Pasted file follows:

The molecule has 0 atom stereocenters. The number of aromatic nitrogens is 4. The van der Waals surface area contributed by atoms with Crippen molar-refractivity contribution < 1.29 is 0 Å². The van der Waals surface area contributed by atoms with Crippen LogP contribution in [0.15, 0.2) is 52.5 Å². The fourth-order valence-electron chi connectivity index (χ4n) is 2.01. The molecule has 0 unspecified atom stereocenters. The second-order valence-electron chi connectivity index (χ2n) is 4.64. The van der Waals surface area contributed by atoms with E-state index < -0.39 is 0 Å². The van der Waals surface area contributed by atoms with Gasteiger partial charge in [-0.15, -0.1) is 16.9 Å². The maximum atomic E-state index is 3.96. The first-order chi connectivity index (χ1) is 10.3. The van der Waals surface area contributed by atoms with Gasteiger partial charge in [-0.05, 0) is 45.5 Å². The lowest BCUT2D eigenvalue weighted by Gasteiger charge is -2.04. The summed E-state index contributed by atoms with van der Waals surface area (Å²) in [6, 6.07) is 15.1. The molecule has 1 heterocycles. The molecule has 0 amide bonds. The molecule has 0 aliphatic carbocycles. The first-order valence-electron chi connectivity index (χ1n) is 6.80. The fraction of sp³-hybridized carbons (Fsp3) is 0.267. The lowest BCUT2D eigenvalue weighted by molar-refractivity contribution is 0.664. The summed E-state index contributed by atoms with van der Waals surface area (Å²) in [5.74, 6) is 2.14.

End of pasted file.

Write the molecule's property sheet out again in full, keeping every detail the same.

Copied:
The molecule has 0 atom stereocenters. The number of aromatic nitrogens is 4. The van der Waals surface area contributed by atoms with Crippen molar-refractivity contribution < 1.29 is 0 Å². The van der Waals surface area contributed by atoms with Crippen LogP contribution in [0.15, 0.2) is 52.5 Å². The fourth-order valence-electron chi connectivity index (χ4n) is 2.01. The molecule has 0 unspecified atom stereocenters. The second-order valence-electron chi connectivity index (χ2n) is 4.64. The van der Waals surface area contributed by atoms with E-state index < -0.39 is 0 Å². The van der Waals surface area contributed by atoms with Gasteiger partial charge in [-0.15, -0.1) is 16.9 Å². The maximum atomic E-state index is 3.96. The first-order chi connectivity index (χ1) is 10.3. The van der Waals surface area contributed by atoms with Gasteiger partial charge in [-0.05, 0) is 45.5 Å². The lowest BCUT2D eigenvalue weighted by Gasteiger charge is -2.04. The summed E-state index contributed by atoms with van der Waals surface area (Å²) in [6, 6.07) is 15.1. The molecule has 1 heterocycles. The molecule has 0 amide bonds. The molecule has 0 aliphatic carbocycles. The first-order valence-electron chi connectivity index (χ1n) is 6.80. The fraction of sp³-hybridized carbons (Fsp3) is 0.267. The lowest BCUT2D eigenvalue weighted by molar-refractivity contribution is 0.664. The summed E-state index contributed by atoms with van der Waals surface area (Å²) in [5.74, 6) is 2.14.